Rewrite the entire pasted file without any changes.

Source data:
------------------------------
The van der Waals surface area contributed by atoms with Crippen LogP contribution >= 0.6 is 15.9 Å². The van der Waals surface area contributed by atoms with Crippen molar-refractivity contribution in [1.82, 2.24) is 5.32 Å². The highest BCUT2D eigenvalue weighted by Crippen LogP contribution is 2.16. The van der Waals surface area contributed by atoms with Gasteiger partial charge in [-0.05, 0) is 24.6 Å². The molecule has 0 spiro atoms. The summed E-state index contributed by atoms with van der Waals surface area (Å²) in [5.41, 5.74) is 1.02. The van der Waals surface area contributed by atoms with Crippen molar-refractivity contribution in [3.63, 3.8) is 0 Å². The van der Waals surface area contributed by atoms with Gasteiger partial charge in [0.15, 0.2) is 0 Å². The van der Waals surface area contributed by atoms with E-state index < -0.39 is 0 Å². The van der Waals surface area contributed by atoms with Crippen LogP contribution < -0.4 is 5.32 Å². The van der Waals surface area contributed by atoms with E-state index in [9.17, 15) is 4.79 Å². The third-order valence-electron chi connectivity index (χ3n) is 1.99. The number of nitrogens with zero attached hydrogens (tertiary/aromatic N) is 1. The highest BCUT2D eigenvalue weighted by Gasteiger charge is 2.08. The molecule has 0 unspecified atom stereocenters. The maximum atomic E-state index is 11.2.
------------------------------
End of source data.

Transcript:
The van der Waals surface area contributed by atoms with Crippen LogP contribution >= 0.6 is 15.9 Å². The van der Waals surface area contributed by atoms with Crippen molar-refractivity contribution in [1.82, 2.24) is 5.32 Å². The highest BCUT2D eigenvalue weighted by Crippen LogP contribution is 2.16. The van der Waals surface area contributed by atoms with Gasteiger partial charge in [-0.05, 0) is 24.6 Å². The molecule has 0 spiro atoms. The summed E-state index contributed by atoms with van der Waals surface area (Å²) in [5.41, 5.74) is 1.02. The van der Waals surface area contributed by atoms with Crippen molar-refractivity contribution in [3.63, 3.8) is 0 Å². The van der Waals surface area contributed by atoms with Gasteiger partial charge in [0.15, 0.2) is 0 Å². The van der Waals surface area contributed by atoms with E-state index < -0.39 is 0 Å². The van der Waals surface area contributed by atoms with Crippen LogP contribution < -0.4 is 5.32 Å². The van der Waals surface area contributed by atoms with E-state index in [9.17, 15) is 4.79 Å². The third-order valence-electron chi connectivity index (χ3n) is 1.99. The number of nitrogens with zero attached hydrogens (tertiary/aromatic N) is 1. The highest BCUT2D eigenvalue weighted by Gasteiger charge is 2.08. The molecule has 0 unspecified atom stereocenters. The maximum atomic E-state index is 11.2.